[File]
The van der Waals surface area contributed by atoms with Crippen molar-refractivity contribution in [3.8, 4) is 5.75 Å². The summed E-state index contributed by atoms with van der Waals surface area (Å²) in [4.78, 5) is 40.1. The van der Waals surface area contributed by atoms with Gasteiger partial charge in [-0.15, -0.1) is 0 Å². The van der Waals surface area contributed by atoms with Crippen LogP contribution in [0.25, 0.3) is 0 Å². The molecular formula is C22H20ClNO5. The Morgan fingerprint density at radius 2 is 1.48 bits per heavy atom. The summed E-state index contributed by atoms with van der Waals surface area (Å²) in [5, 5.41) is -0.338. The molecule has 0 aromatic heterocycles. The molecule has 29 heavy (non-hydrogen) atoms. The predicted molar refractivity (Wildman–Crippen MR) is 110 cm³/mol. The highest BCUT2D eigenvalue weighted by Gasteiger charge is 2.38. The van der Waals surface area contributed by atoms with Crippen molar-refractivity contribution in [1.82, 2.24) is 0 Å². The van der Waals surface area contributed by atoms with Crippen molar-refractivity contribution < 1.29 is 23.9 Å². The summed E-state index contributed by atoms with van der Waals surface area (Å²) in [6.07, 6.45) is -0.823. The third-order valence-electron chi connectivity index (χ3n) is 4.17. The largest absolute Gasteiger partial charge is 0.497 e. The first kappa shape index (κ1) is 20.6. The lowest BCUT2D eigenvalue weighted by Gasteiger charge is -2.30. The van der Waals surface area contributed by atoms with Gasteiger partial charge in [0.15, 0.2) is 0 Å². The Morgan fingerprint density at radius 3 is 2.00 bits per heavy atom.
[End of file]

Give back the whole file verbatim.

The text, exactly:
The van der Waals surface area contributed by atoms with Crippen molar-refractivity contribution in [3.8, 4) is 5.75 Å². The summed E-state index contributed by atoms with van der Waals surface area (Å²) in [4.78, 5) is 40.1. The van der Waals surface area contributed by atoms with Gasteiger partial charge in [-0.15, -0.1) is 0 Å². The van der Waals surface area contributed by atoms with Crippen LogP contribution in [0.25, 0.3) is 0 Å². The molecular formula is C22H20ClNO5. The Morgan fingerprint density at radius 2 is 1.48 bits per heavy atom. The summed E-state index contributed by atoms with van der Waals surface area (Å²) in [5, 5.41) is -0.338. The molecule has 0 aromatic heterocycles. The molecule has 29 heavy (non-hydrogen) atoms. The predicted molar refractivity (Wildman–Crippen MR) is 110 cm³/mol. The highest BCUT2D eigenvalue weighted by Gasteiger charge is 2.38. The van der Waals surface area contributed by atoms with Crippen molar-refractivity contribution in [1.82, 2.24) is 0 Å². The van der Waals surface area contributed by atoms with Crippen molar-refractivity contribution < 1.29 is 23.9 Å². The summed E-state index contributed by atoms with van der Waals surface area (Å²) in [6.07, 6.45) is -0.823. The third-order valence-electron chi connectivity index (χ3n) is 4.17. The largest absolute Gasteiger partial charge is 0.497 e. The first kappa shape index (κ1) is 20.6. The lowest BCUT2D eigenvalue weighted by Gasteiger charge is -2.30. The van der Waals surface area contributed by atoms with Gasteiger partial charge in [0.15, 0.2) is 0 Å². The Morgan fingerprint density at radius 3 is 2.00 bits per heavy atom.